Dolphin Chatroom Libraries


Create a low bandwidth distant communications channel for groups of dolphins with exchanged member, and crack dolphin language much faster!


Chat portals and libraries for dolphins.

People had been trying to crack dolphin language for quite a while now, without a major breakthrough. So, if we knew how they learn a foreign language from dolphins speaking their other foreign language, -- would that dataset elucidate it for us, how we could, too? The hypothesis that this idea relies on is the assumption that it would.

So, here's the rationale: non-technical people had been preoccupied with telephony and IRC chats in the early Internet, telling their minds and love stories over the low-bandwidth connection.

So, imagine a story:

Part 1 -- A crafted connection.

A couple of scientists studying dolphins in the wild, set up something akin to a floating "Dolphin Libraries" -- buoyant terminals with ultrasound telephony, routed via satellite Internet like the StarLink, that transmits produced ultrasound in real time from one end to another. They had set up the non-directional speakers so as to encourage more abstract communication rather than sound-pointing, so as to help them figure out how would dolphins use such channel to communicate their most abstract and information-packed thoughts.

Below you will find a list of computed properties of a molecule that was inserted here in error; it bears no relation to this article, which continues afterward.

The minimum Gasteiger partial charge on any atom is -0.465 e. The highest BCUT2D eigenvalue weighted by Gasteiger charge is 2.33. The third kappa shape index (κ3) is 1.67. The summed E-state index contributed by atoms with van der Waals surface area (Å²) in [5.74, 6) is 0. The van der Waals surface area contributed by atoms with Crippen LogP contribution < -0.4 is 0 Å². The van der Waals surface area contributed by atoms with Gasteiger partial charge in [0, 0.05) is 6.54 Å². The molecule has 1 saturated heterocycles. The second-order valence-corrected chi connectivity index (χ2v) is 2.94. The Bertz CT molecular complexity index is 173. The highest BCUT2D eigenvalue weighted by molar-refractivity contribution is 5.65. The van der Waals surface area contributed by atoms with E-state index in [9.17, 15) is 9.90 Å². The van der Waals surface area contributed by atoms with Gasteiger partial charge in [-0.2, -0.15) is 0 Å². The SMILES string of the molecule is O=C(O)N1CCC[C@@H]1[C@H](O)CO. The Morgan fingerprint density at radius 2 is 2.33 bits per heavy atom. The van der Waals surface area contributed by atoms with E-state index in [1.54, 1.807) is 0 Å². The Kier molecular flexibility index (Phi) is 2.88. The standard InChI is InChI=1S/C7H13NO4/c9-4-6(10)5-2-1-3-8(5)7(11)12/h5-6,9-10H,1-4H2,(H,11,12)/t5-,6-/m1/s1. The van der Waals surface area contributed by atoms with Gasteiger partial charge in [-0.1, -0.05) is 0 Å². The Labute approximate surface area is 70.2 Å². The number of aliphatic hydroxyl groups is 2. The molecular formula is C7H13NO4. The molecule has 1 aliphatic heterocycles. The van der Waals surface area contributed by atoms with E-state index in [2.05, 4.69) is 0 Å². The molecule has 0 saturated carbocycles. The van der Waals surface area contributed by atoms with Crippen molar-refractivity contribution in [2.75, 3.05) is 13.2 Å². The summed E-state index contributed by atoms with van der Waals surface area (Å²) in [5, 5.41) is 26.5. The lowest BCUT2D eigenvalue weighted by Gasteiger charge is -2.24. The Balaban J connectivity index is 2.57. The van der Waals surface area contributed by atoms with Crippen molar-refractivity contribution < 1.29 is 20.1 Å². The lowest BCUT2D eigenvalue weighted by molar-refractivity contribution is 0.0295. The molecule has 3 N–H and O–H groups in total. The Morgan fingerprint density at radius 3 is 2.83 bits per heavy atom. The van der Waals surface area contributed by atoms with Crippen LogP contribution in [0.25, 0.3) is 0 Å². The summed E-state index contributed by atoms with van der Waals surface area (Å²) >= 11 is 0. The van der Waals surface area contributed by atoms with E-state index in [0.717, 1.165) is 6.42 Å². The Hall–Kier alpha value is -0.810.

Then, they used an airplane to relocate a one member (an adolescent fast-learner) dolphin from each of the groups to the other group (they had bioethical concerns, but -- with necessary preparations to make sure the trips are voluntary -- decided it was worth it), -- to have them just like exchange students, -- this was to guarantee, that they can have peers that can teach the concepts of another tribe by pointing to example objects associated with the utterances from their other language.

Under such circumstances, sparked by curiosity and the longing of their fellow dolphin that was transported to another geography, the dolphins began chatting with another pod during their free time from fishing. They quickly explained each other the concept of "human," and told the stories about the trip to their family members, who cared about their safety. Then, they started exploring the situation, by learning each other's language -- since having large vocabulary, they already had concepts for temperature, salinity, waves, and a plethora of names for species of fish and objects, the names of which the groups taught each other with the help of their transported ambassadors.